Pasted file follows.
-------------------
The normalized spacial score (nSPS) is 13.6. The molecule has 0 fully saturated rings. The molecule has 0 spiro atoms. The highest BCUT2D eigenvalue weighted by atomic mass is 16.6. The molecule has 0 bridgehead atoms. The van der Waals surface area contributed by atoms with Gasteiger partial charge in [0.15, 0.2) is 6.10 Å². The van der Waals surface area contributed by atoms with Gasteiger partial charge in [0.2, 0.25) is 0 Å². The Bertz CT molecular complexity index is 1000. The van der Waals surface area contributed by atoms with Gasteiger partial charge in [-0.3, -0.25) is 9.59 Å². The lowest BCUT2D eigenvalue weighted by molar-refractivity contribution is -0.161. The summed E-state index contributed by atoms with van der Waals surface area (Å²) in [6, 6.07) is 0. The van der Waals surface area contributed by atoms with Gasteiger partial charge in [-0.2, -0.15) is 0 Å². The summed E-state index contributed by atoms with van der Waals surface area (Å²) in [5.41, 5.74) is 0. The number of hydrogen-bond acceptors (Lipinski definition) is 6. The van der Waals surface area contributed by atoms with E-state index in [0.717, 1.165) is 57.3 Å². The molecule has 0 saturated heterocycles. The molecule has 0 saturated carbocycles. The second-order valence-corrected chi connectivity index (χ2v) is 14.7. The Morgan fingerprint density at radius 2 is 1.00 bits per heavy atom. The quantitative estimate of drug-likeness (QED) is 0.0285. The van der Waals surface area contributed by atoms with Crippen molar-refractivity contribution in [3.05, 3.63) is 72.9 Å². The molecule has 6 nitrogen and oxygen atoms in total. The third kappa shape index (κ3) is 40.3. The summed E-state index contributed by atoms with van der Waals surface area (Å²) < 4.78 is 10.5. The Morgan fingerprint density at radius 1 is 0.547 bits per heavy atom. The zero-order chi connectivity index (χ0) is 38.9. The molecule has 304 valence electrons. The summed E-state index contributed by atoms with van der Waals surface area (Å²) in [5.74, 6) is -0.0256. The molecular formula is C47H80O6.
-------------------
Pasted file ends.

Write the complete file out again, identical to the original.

The normalized spacial score (nSPS) is 13.6. The molecule has 0 fully saturated rings. The molecule has 0 spiro atoms. The highest BCUT2D eigenvalue weighted by atomic mass is 16.6. The molecule has 0 bridgehead atoms. The van der Waals surface area contributed by atoms with Gasteiger partial charge in [0.15, 0.2) is 6.10 Å². The van der Waals surface area contributed by atoms with Gasteiger partial charge in [0.2, 0.25) is 0 Å². The Bertz CT molecular complexity index is 1000. The van der Waals surface area contributed by atoms with Gasteiger partial charge in [-0.3, -0.25) is 9.59 Å². The lowest BCUT2D eigenvalue weighted by molar-refractivity contribution is -0.161. The summed E-state index contributed by atoms with van der Waals surface area (Å²) in [6, 6.07) is 0. The van der Waals surface area contributed by atoms with Gasteiger partial charge in [-0.2, -0.15) is 0 Å². The summed E-state index contributed by atoms with van der Waals surface area (Å²) in [5.41, 5.74) is 0. The number of hydrogen-bond acceptors (Lipinski definition) is 6. The van der Waals surface area contributed by atoms with E-state index in [0.717, 1.165) is 57.3 Å². The molecule has 0 saturated heterocycles. The molecule has 0 saturated carbocycles. The second-order valence-corrected chi connectivity index (χ2v) is 14.7. The Morgan fingerprint density at radius 2 is 1.00 bits per heavy atom. The quantitative estimate of drug-likeness (QED) is 0.0285. The van der Waals surface area contributed by atoms with Crippen molar-refractivity contribution in [3.05, 3.63) is 72.9 Å². The molecule has 6 nitrogen and oxygen atoms in total. The third kappa shape index (κ3) is 40.3. The summed E-state index contributed by atoms with van der Waals surface area (Å²) < 4.78 is 10.5. The Morgan fingerprint density at radius 1 is 0.547 bits per heavy atom. The zero-order chi connectivity index (χ0) is 38.9. The molecule has 304 valence electrons. The summed E-state index contributed by atoms with van der Waals surface area (Å²) in [5.74, 6) is -0.0256. The molecular formula is C47H80O6.